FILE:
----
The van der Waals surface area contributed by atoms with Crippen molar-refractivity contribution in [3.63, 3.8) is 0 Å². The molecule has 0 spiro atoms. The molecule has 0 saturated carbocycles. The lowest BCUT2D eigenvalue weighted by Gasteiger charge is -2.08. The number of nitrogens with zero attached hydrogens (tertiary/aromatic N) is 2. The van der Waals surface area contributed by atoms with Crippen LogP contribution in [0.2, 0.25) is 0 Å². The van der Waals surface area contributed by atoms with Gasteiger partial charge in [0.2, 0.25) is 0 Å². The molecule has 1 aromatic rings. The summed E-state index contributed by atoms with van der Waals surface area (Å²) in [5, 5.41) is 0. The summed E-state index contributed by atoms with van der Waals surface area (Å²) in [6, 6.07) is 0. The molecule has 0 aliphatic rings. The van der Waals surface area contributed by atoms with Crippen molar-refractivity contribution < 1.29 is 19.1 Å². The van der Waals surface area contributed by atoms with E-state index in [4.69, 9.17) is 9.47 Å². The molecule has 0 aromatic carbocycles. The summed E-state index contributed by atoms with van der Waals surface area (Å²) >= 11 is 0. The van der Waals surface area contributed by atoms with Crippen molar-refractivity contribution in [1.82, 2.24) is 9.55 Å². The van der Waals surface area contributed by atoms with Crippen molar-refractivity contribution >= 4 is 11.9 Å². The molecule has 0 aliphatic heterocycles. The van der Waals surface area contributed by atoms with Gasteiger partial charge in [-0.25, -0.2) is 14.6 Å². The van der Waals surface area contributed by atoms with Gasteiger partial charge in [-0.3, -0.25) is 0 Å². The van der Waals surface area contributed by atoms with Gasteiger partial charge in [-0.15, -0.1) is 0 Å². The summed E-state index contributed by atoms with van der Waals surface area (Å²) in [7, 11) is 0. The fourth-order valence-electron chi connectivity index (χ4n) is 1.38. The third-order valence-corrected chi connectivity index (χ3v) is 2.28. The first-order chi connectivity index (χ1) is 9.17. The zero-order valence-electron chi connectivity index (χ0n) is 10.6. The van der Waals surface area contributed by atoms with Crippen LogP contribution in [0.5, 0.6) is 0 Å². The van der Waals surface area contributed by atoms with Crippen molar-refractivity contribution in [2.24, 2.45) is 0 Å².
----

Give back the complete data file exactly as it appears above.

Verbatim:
The van der Waals surface area contributed by atoms with Crippen molar-refractivity contribution in [3.63, 3.8) is 0 Å². The molecule has 0 spiro atoms. The molecule has 0 saturated carbocycles. The lowest BCUT2D eigenvalue weighted by Gasteiger charge is -2.08. The number of nitrogens with zero attached hydrogens (tertiary/aromatic N) is 2. The van der Waals surface area contributed by atoms with Crippen LogP contribution in [0.2, 0.25) is 0 Å². The van der Waals surface area contributed by atoms with Gasteiger partial charge in [0.2, 0.25) is 0 Å². The molecule has 1 aromatic rings. The summed E-state index contributed by atoms with van der Waals surface area (Å²) in [5, 5.41) is 0. The summed E-state index contributed by atoms with van der Waals surface area (Å²) in [6, 6.07) is 0. The molecule has 0 aliphatic rings. The van der Waals surface area contributed by atoms with Crippen molar-refractivity contribution < 1.29 is 19.1 Å². The van der Waals surface area contributed by atoms with E-state index in [4.69, 9.17) is 9.47 Å². The molecule has 0 aromatic carbocycles. The summed E-state index contributed by atoms with van der Waals surface area (Å²) >= 11 is 0. The van der Waals surface area contributed by atoms with Crippen molar-refractivity contribution in [1.82, 2.24) is 9.55 Å². The van der Waals surface area contributed by atoms with Crippen molar-refractivity contribution >= 4 is 11.9 Å². The molecule has 0 aliphatic heterocycles. The van der Waals surface area contributed by atoms with Gasteiger partial charge in [-0.25, -0.2) is 14.6 Å². The van der Waals surface area contributed by atoms with Gasteiger partial charge in [-0.3, -0.25) is 0 Å². The van der Waals surface area contributed by atoms with Gasteiger partial charge in [-0.15, -0.1) is 0 Å². The summed E-state index contributed by atoms with van der Waals surface area (Å²) in [7, 11) is 0. The fourth-order valence-electron chi connectivity index (χ4n) is 1.38. The third-order valence-corrected chi connectivity index (χ3v) is 2.28. The first-order chi connectivity index (χ1) is 9.17. The zero-order valence-electron chi connectivity index (χ0n) is 10.6. The van der Waals surface area contributed by atoms with Crippen LogP contribution in [0.5, 0.6) is 0 Å². The van der Waals surface area contributed by atoms with Crippen molar-refractivity contribution in [2.24, 2.45) is 0 Å².